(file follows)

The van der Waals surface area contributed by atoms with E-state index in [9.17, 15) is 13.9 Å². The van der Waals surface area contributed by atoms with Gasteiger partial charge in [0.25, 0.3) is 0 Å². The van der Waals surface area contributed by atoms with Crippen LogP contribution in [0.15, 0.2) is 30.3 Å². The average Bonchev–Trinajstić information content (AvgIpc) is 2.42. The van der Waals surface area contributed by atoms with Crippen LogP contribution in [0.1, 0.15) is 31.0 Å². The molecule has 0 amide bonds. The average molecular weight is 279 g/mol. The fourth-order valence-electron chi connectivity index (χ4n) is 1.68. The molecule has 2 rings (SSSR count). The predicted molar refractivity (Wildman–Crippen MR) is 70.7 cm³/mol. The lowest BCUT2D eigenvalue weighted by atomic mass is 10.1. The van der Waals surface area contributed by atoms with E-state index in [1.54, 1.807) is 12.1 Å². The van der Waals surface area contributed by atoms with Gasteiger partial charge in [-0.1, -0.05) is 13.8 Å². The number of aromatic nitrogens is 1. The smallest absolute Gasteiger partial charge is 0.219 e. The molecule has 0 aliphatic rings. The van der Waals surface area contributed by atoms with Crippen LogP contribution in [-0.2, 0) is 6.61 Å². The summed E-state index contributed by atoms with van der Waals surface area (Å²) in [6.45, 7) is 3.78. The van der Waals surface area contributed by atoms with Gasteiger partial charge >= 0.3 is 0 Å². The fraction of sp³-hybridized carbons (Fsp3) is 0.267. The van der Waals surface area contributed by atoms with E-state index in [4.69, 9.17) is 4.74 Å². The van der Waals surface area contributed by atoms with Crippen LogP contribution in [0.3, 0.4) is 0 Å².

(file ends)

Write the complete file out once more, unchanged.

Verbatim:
The van der Waals surface area contributed by atoms with E-state index in [9.17, 15) is 13.9 Å². The van der Waals surface area contributed by atoms with Gasteiger partial charge in [0.25, 0.3) is 0 Å². The van der Waals surface area contributed by atoms with Crippen LogP contribution in [0.15, 0.2) is 30.3 Å². The average Bonchev–Trinajstić information content (AvgIpc) is 2.42. The van der Waals surface area contributed by atoms with Crippen LogP contribution in [0.1, 0.15) is 31.0 Å². The molecule has 0 amide bonds. The average molecular weight is 279 g/mol. The fourth-order valence-electron chi connectivity index (χ4n) is 1.68. The molecule has 2 rings (SSSR count). The predicted molar refractivity (Wildman–Crippen MR) is 70.7 cm³/mol. The lowest BCUT2D eigenvalue weighted by atomic mass is 10.1. The van der Waals surface area contributed by atoms with E-state index in [1.54, 1.807) is 12.1 Å². The van der Waals surface area contributed by atoms with Gasteiger partial charge in [-0.1, -0.05) is 13.8 Å². The number of aromatic nitrogens is 1. The smallest absolute Gasteiger partial charge is 0.219 e. The molecule has 0 aliphatic rings. The van der Waals surface area contributed by atoms with Crippen LogP contribution in [-0.2, 0) is 6.61 Å². The summed E-state index contributed by atoms with van der Waals surface area (Å²) in [6.45, 7) is 3.78. The van der Waals surface area contributed by atoms with Gasteiger partial charge >= 0.3 is 0 Å². The fraction of sp³-hybridized carbons (Fsp3) is 0.267. The van der Waals surface area contributed by atoms with E-state index in [4.69, 9.17) is 4.74 Å². The van der Waals surface area contributed by atoms with Crippen LogP contribution in [0.3, 0.4) is 0 Å².